MORE DIGITAL DESTINATIONS
Standing at a jaw-dropping 29,029ft, Mount Everest is, of course, the highest mountain in the world. Now you can make the gruelling ascent without the assistance of bottled oxygen, all the while munching on a pack of Hula Hoops if you fancy.
To effortlessly achieve this oncein-a-lifetime climb, you’ll need to strap on an Oculus Quest VR headset and tune into Oculus TV’s Everest VR: Journey To The Top Of The World (free, Oculus Quest from £399, Oculus Go from £189). The three-part VR docuseries will give you a 360-degree first-person perspective of one of the most dangerous journeys in the world.
But how was it constructed? Captured in immersive 8K stereoscopic 360 over the course of three years, film-maker Jonathan Griffith and climber Ueli Steck, alongside a small team of adventurers, carried multiple stereoscopic 360 cameras, rigging and other kit from the Alps all the way to Everest’s summit. Faced with many challenging set-ups, they used the Yi Halo and a 17-camera circular array, as well as the Z CAM V1 and V1 Pro cameras, to bring together a huge amount of footage.
You won’t get 8K visuals because the Oculus headsets don’t support it but when you’re staring into the depths of a crevasse, avoiding avalanches or just gawping at the beauty of the French Alps and Himalayan mountains, the high level of detail can’t be ignored.
The 360-degree visuals give you a sense of the scale and steepness of the climb, not to mention the unparalleled danger and strenuous physical effort it takes to accomplish it.
Post-climb, the footage was edited, graded and stitched together with DaVinci Resolve Studio and Fusion Studio. The former ensured footage was honest and true-to-life, while the latter handled the more intense stitching work from stereoscopic alignment fixes, motion graphics and rig removal, to stabilisation, stereo correction and reorienting 360 imagery.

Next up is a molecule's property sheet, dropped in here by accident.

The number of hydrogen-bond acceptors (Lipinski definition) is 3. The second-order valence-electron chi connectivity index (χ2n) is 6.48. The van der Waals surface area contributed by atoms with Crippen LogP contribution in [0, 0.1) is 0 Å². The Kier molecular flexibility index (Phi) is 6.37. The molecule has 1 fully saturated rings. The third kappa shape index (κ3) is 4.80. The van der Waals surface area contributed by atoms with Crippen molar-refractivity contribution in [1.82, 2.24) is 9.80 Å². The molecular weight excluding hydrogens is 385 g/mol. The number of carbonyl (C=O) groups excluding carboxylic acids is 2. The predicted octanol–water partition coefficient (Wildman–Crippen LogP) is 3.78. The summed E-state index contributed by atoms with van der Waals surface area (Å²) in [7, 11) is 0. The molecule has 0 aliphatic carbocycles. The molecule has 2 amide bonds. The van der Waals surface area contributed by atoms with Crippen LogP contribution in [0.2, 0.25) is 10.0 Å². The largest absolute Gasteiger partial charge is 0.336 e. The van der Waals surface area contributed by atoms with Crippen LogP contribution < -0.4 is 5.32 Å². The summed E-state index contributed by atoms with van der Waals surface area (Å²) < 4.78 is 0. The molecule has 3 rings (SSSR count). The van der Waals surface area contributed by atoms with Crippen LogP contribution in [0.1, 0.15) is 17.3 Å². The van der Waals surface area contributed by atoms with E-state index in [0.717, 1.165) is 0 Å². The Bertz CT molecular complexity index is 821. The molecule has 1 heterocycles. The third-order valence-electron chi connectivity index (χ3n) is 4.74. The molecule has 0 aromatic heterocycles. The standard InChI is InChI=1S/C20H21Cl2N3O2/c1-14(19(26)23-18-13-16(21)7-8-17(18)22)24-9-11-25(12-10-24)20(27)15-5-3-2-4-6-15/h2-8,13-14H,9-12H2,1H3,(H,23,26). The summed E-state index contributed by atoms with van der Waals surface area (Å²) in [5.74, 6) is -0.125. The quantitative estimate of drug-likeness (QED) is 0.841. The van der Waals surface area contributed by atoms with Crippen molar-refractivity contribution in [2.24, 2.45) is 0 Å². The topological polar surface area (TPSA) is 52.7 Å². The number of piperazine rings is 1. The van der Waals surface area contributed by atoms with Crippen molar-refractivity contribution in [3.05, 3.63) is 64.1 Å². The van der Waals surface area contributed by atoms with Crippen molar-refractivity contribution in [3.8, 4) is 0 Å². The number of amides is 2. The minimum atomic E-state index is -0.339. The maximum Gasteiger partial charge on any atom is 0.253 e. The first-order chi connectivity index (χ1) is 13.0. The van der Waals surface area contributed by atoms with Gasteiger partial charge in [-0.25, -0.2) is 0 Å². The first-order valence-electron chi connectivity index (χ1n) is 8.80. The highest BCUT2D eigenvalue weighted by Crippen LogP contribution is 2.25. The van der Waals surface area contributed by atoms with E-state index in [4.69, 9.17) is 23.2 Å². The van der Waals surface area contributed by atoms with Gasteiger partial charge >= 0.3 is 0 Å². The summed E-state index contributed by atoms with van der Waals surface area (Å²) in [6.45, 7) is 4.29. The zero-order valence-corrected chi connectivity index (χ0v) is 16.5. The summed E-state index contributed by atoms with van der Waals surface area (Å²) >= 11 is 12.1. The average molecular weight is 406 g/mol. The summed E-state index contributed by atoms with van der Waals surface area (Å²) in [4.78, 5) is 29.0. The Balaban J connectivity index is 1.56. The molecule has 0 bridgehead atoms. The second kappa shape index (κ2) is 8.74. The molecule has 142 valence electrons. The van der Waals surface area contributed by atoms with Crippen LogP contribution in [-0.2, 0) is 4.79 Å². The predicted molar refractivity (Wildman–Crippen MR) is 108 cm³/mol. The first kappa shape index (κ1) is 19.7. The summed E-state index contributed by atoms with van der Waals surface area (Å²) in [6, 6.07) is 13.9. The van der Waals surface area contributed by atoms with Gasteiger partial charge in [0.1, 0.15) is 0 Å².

While the experience can’t mimic the crunch of snow under your boots, you do get to soak in some stunning footage of a place most of us will never get to see in person.
If you want to turn up the graphics a notch, Memoria: Stories Of La Garma (£4.56) for the HTC Vive face furniture family, Valve Index and Windows Mixed Reality headsets is a great shout.
Set in Paleolithic-era Spain, the experience allows you to explore cave paintings and bone artefacts that remained untouched and undisturbed for thousands of years – until they were discovered recently, mapped and captured for VR with millimetric precision using laser scanners and photogrammetry.
Given that only 50 people have have entered the caves in the last 16,000 years, we’re going to bet that this is your only shot at seeing what’s inside.
National Geographic has added Peru’s Machu Picchu – one of the greatest archaeological finds of the 20th century – as a digital destination in its Explore VR Oculus
Quest app (£7.99). The team behind it spent two weeks taking more than 25,000 snaps to bring a photorealistic experience to this interactive expedition and the end result is a truly immersive threedimensional environment.
When you’re done there, pop over to Antarctica and step into the shoes of a National Geographic explorer. Navigate around icebergs in a kayak using controllers or climb a massive ice shelf and search for a lost penguin colony – all while still being able to feel your fingers and toes.
The nature enthusiasts also launched another YouTube documentary series called Into Water. It features explorers venturing into places such as Iceland’s glaciers and Indonesia’s coral reefs that can be enjoyed on a compatible VR headset, including Google’s cheap-as-chips cardboard headset (£12.30), as well as on your computer or smartphone. While you’re there, check out the BBC Natural History Unit’s 360-degree 3D videos, which include one that takes in diving with giant manta rays in Mexico.
And if you fancy having a peep at what’s been happening around the world, When We Stayed Home (free) is a series of VR documentaries for the Oculus Quest and Go, created in partnership with Unesco and captured by city locals who walk you through what the world was like on pause. Cities on display include Venice, Paris, Tokyo and Jerusalem.